As I got off the bus to Harvard I was immediately hit with the freezing January air. As I walked up the street using Google Maps to find the place I was supposed to be, I realized that I was lost. After talking to a handful of college students I ended up going in a giant circle. I look at my phone and see that it is Sonali Garg calling me. I answer the phone with frozen fingertips and she helps me navigate my way through all the identical buildings of Harvard. Once I made it there she greeted me with one of the warmest smiles ever, and a nice firm handshake. She was wearing a long brownish color trench coat with a pair of jeans and some black boots. She led me to a place where I could put my bags and stuff away and gave me a tour of the Harvard Museum of Comparative Zoology. As we went through cool and informative exhibits like the North American and the Insect exhibit. Garg was so nice to give me a free tour of this beautiful and informative place. Once we wrapped up the tour she brought me back to an office area to begin the interview.
Sonali Garg is a herpetologist (a person that studies amphibians/reptiles) that works at The Harvard Museum of Comparative Zoology. Garg grew up in a very small village in northern India that had little to no frog diversity. When Garg was very young she always felt attached to nature in some way, but when she was young she never truly felt anything for amphibians, especially frogs. She saw them as slimy creatures that resided in roadside puddles. This mindset persisted until she began to explore nature. “When I went to these biodiversity hotspots in my country in the real rainforests I saw their amazing diversity and I was, I was just surrounded.” There she saw frogs with amazing biodiversity that she had never seen before and a spark of curiosity lit in her mind that would eventually turn into a career.
While at first glance herpetology may look like only a minor branch of zoology the study of amphibians/reptiles you see how important Herpetology is. It’s very important to learn everything about the animals that live here so we can do our very best to protect them and their beauty. Garg is dedicated to this and as a result, has earned her place as a great herpetologist.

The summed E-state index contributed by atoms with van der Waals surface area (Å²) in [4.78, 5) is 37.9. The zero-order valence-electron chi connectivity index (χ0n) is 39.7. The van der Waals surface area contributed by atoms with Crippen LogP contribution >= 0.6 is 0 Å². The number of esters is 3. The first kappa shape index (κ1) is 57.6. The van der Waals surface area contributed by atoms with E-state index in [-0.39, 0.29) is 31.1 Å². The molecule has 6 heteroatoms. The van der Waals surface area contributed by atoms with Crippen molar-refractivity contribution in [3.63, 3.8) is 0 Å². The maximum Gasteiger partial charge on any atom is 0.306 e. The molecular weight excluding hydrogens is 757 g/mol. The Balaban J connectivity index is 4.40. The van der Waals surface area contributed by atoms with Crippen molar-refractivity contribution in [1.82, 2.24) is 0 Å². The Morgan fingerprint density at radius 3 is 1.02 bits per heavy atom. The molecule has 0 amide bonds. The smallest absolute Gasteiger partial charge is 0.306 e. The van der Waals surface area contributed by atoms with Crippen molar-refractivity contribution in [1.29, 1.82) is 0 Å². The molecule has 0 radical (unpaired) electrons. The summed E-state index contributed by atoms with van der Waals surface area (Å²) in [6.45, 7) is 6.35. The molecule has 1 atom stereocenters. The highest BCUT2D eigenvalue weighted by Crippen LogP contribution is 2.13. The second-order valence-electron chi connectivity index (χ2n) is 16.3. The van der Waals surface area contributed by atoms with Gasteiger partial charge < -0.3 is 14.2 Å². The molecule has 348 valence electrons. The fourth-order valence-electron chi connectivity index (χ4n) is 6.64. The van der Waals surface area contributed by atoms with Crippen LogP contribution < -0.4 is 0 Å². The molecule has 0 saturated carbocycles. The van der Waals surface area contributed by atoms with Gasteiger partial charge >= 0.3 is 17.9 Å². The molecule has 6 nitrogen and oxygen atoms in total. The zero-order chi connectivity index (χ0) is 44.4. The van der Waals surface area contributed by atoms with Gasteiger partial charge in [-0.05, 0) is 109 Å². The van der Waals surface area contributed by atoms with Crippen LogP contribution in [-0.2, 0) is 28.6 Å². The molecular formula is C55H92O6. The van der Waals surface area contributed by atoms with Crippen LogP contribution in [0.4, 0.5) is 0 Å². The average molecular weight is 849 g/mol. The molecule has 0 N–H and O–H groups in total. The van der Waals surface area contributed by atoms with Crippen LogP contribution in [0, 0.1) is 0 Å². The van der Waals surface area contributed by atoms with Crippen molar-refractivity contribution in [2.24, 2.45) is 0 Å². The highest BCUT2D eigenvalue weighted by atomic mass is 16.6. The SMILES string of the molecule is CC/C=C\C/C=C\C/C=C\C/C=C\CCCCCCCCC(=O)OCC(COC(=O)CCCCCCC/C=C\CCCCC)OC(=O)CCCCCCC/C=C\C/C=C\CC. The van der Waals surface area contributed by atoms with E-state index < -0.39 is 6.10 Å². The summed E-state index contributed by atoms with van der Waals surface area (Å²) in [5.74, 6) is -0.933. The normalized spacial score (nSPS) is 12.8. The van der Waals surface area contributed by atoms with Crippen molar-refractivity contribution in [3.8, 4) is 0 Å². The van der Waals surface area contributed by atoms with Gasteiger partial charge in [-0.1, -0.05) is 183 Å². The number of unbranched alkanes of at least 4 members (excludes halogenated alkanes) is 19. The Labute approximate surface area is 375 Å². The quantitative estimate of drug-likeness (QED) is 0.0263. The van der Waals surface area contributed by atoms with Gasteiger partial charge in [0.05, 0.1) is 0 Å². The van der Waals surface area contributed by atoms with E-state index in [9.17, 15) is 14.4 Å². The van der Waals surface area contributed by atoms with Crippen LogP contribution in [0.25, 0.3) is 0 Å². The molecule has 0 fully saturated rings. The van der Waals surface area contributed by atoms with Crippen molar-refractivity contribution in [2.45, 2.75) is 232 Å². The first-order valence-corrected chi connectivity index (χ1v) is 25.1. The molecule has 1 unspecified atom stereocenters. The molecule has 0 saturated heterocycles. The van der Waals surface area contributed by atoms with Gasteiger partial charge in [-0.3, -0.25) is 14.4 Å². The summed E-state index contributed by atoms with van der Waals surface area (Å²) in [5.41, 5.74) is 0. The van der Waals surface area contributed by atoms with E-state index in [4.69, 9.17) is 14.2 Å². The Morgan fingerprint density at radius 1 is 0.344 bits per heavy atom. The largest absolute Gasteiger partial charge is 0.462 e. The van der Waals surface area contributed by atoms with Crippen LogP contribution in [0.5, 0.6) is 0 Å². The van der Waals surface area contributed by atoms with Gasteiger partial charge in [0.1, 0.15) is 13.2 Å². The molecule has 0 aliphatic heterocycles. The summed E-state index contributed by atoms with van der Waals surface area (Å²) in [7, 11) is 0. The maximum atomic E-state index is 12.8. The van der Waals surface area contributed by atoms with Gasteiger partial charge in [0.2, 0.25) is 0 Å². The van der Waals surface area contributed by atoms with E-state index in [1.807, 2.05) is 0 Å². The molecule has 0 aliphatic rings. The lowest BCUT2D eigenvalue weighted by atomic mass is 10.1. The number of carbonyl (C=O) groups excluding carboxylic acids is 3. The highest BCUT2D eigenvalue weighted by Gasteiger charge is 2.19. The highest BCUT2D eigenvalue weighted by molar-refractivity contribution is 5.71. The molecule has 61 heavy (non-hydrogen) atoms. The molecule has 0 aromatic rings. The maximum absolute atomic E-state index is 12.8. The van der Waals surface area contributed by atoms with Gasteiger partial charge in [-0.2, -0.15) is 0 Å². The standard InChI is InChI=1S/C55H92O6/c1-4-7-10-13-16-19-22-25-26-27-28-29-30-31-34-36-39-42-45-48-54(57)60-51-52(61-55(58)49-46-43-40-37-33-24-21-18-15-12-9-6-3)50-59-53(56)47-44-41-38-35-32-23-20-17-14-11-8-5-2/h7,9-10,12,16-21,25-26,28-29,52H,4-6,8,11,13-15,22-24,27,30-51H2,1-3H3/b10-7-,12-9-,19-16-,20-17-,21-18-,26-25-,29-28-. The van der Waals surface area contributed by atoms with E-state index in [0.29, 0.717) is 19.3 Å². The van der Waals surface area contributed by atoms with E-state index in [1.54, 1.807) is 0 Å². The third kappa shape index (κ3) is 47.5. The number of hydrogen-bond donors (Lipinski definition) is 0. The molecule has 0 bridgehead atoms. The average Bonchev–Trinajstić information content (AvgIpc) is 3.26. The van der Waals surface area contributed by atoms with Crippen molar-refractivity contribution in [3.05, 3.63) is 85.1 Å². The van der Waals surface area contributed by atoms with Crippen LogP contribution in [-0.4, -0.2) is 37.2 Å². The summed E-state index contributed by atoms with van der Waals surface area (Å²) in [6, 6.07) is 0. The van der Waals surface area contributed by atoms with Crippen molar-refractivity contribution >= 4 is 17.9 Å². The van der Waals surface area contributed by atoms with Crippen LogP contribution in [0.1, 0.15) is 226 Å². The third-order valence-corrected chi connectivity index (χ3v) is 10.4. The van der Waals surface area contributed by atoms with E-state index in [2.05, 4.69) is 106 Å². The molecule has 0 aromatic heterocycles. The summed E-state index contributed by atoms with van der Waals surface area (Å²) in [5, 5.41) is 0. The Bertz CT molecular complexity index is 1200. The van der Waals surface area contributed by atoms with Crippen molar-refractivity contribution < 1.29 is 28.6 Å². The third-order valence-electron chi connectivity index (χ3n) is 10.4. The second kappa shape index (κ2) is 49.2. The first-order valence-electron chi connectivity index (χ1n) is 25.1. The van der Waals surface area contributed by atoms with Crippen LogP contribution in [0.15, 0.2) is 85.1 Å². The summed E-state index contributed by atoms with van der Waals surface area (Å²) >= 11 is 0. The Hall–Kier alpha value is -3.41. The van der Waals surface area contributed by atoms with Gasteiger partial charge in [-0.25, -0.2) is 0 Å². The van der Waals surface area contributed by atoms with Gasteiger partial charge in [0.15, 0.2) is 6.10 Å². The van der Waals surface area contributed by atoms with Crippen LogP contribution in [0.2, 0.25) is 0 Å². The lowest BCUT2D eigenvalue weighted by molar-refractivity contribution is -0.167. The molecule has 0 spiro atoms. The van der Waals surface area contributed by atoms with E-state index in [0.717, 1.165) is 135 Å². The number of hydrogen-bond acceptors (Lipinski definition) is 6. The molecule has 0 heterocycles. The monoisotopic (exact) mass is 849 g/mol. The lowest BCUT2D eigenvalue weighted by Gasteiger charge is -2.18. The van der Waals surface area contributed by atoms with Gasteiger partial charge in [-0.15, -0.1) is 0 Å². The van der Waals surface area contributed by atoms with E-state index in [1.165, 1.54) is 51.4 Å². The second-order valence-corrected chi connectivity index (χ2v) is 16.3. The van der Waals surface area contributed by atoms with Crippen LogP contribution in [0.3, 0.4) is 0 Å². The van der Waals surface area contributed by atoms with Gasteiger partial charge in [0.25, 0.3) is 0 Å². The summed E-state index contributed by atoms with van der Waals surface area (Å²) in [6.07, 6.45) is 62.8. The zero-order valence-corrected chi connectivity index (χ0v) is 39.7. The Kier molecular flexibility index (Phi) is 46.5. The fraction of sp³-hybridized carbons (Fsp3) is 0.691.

Garg had worked tirelessly in her studies because frogs are nocturnal creatures meaning she had to be up and awake to capture them and their beauty. While Garg describes this as tiring, it is worth it when it results in you discovering 50 new species of frogs and describes each discovery as a new amazing story. While Garg loves her job there are some aspects of it that she doesn’t get super excited about. “I have to spend several days and weeks inside the museum studying preserved specimens as well.” Garg gives us the scoop on what it’s really like being a zoologist. There is a lot of office work and museum work she does to offset the cool DNA studies she does. “So I study the DNA of these species and try to understand the genetics and the evolution.” When it comes to Garg’s work she takes it very seriously and has a devotion that is truly apparent.
Garg and her team at one point had gone to a remote island on a one-way boat trip during COVID but due to COVID, there were some complications. “You have this group of islands in India, which are called the Andaman and Nicobar Islands in the Bay of Bengal (…) So there was this one time when we took a one-way ship, not knowing when we will get the ship back home.” Now that is devotion. The amount of time Garg and her team spent on that island was about four weeks. Garg and her team spent a full four weeks away from the comfort of their home. But if you think four weeks is long, you won’t believe her next adventure. “So I’m traveling. I’m spending a few days at one place and a few days at another place. Sometimes I’m getting outside the forest to get to another forest. But altogether my field trips can go as long as two to three months.”
The duration of the trip is intense enough but each day in itself is a unique experience. “I wake up late because I sleep well late… I have to work and search for amphibians somewhere in the late afternoon when the light is still there… we have torches and flashlights on our heads. We have flashlights in our hands. Of course, I’m all geared up for the field because this is the rainy season you have winter boots you have all the necessary gear and you start searching for amphibians and this can go up to two in the morning to am depending on how the night is if you’re lucky and get a lot of animals you know to just remain.” Garg and her team wake up late in the day and work late into the night just to see and learn more about the beauty and grace of frogs.
This work is not easy and requires high levels of devotion and persistence. As we wrapped up the interview I thanked Garg for her hospitality and her time. As I walked away from the building we exchanged waves and smiles of delight. The future of biodiversity is looking bright with herpetologists like Garg leading the charge.